By Robin Loon, Department of English Language and Literature
The NUS Educator Track is an exciting career path for Higher Education educators. It allows Educator Track faculty to devote their time and attention not just to teaching, but to making impact on education and student learning.
A lot of buzz (and confusion, if I may add) have surrounded the promotion pathways for Educator Track (Edu-T) colleagues, especially with the prospects and the security of an open contract for those promoted to Associate Professor and above on Edu-T. While the promotion processes and expectations are still being defined and finessed, I think it is timely for us to also consider the importance of hiring staff who wish to enter this career path.
The hiring of Edu-T faculty at the lecturer/entry-level is equally fraught. The main challenge, in my view, is that HODs and Search Committees have not recalibrated their processes from tenure/research track hires to Edu-T hires. The ritual of search-and-hire has been overwhelmingly dominated by indicators forecasting research impacts and potentials. These processes and indicators cannot be easy, nor should they be, mapped onto Edu-T hires. It is frustrating that Edu-T hires may still be assessed by their publication track records which do not articulate the potential these candidates have as excellent educators. A recent Edu-T hire advertisement from an FASS department states that “to be considered for a senior position, apart from the above, a candidate must demonstrate the potential to be research active.” This is problematic on many fronts. Firstly, as articulated by a fellow Edu-T DELL (Department of English Language and Literature) colleague Dr Leslie Lee, applicants may misinterpret this to mean “that research is required/important/relevant for career development on the [Edu-T]’. This may result in the kind of mismatch between expectations and reality that led to previous departures on the [Edu-T].” Secondly, this misrepresents the Edu-T career progression which the Educator Track document (HR 006/19) states:
“At higher levels of appointment, candidates further need to demonstrate positive impact through either educational leadership, or through the development of expertise in their discipline in relation to pedagogy, or a combination of these.” (p.1)
As a senior Edu-T faculty, I participated in the recent DELL Edu-T search-and-hire process. I was invited to observe and comment on candidates’ teaching demonstrations (which is an open invitation to all DELL colleagues). In addition, I was asked by the search committee (comprising Prof Lionel Wee (chair), A/P Vincent Ooi and Dr Leslie Lee) to meet with the candidates individually to answer the candidates’ queries on Edu-T career prospects and expectations. This is the first time, in my memory, that an Edu-T search committee has provided such a forum. Not only did this mean that the department took the hiring process very seriously, it also indicated that the committee wanted the candidates to understand what an Edu-T career at NUS entails and that we send the right messages about what this track has to offer. I gladly accepted the invitation to promote Edu-T to potential hires. My meetings with all 3 shortlisted candidates were friendly, candid, and focused on the Edu-T. I was very pleased to hear that all 3 candidates expressed strong interests in developing a career in Education in NUS, and that they had definite ideas and plans to develop student learning and education. It was invigorating to hear from other enthusiastic educators who share the same fervour and commitment to providing our students with innovative and engaging learning environments. I believe that this was a direct result of the search committee applying strict Edu-T specifications during the initial interview and shortlisting process. Any of these candidates are a good fit in the department and in the NUS Edu-T.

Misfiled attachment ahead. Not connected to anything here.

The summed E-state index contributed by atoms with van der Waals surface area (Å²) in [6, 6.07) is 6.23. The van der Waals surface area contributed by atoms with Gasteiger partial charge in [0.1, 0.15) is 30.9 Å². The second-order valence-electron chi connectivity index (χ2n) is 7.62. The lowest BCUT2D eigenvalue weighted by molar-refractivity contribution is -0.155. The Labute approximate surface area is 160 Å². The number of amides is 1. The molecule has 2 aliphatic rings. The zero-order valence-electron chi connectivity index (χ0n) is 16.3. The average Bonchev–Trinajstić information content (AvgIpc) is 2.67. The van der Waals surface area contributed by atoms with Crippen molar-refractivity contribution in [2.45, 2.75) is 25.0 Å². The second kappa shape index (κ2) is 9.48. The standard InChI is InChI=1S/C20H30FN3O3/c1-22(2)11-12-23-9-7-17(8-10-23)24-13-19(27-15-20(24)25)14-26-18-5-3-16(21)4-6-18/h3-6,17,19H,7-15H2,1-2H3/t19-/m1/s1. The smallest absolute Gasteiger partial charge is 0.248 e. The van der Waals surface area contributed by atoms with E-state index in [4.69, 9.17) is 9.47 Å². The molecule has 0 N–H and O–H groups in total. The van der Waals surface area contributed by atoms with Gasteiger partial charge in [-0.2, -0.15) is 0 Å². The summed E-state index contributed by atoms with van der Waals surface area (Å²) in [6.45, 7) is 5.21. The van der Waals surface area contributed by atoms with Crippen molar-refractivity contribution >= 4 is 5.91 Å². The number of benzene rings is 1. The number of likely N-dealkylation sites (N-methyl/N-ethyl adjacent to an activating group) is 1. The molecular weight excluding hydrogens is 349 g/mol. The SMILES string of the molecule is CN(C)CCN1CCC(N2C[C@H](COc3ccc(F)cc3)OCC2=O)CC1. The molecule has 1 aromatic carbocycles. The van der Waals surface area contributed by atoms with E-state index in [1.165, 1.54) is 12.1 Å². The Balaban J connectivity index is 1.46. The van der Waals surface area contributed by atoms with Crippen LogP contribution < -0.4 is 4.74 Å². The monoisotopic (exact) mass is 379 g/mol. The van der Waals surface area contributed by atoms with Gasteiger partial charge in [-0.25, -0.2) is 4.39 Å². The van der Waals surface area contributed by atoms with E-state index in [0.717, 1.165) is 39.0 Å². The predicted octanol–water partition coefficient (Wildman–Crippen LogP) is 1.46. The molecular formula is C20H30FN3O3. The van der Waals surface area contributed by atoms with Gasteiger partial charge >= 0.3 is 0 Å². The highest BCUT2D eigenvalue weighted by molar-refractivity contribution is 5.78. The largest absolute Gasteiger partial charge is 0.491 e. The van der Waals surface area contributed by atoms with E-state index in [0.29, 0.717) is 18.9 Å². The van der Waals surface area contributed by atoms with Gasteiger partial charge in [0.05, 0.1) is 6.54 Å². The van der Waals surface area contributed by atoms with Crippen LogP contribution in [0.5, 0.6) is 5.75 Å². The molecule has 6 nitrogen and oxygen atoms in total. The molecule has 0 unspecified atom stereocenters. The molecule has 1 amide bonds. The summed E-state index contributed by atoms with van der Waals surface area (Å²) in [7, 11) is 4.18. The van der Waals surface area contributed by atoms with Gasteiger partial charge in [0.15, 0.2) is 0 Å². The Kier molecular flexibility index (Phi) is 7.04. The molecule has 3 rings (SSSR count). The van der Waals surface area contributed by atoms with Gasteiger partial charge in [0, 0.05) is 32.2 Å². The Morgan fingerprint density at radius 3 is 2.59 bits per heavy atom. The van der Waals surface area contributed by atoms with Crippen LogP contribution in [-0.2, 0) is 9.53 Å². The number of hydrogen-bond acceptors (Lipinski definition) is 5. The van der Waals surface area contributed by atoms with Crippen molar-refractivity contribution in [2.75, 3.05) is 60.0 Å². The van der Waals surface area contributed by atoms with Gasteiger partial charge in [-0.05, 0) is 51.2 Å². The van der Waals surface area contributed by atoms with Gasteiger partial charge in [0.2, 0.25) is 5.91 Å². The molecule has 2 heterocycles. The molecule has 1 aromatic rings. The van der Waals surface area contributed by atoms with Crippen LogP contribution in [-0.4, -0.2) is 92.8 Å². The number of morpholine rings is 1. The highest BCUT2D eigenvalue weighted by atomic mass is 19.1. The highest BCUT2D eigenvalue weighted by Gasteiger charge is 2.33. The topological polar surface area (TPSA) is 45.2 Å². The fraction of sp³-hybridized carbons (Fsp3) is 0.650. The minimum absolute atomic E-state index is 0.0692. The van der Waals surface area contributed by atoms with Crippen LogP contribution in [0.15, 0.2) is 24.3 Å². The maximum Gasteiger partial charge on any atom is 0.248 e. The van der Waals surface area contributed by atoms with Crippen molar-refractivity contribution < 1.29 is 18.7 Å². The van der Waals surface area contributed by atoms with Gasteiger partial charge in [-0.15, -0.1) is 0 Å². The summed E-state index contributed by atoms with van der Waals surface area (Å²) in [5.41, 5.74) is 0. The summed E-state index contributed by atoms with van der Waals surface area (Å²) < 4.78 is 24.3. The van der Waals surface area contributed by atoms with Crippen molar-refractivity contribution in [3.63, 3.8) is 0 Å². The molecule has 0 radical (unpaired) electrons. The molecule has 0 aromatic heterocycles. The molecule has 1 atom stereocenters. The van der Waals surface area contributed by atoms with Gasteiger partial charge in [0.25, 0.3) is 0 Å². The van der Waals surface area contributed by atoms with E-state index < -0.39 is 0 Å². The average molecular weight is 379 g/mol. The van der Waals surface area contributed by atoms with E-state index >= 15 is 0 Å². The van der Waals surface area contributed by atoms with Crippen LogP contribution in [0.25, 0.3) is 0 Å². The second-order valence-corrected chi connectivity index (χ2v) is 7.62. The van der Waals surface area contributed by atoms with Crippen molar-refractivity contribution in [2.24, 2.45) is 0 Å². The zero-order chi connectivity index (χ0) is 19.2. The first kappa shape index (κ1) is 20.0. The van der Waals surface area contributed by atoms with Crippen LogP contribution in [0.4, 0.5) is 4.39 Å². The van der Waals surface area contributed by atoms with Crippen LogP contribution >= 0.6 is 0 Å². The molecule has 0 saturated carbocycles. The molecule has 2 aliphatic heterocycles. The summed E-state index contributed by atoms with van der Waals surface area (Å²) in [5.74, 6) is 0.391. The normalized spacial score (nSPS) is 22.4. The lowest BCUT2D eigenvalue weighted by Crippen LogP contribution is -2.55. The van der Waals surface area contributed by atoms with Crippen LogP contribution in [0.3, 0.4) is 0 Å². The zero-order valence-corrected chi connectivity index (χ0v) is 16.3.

Our new Edu-T hire will join the department in January 2021. I know the department has selected the strongest candidate who has not only displayed strong teaching capabilities but has also demonstrated potential for leadership and innovation in education at NUS.
The search committee has given me permission to share their account of this hiring process and I have attached it here.
For the Edu-T at NUS to reach its full potential, we must not only focus on career advancement and support, we must also be rigorous at the very start of the process: by searching for strong educators with the potential for educational leadership.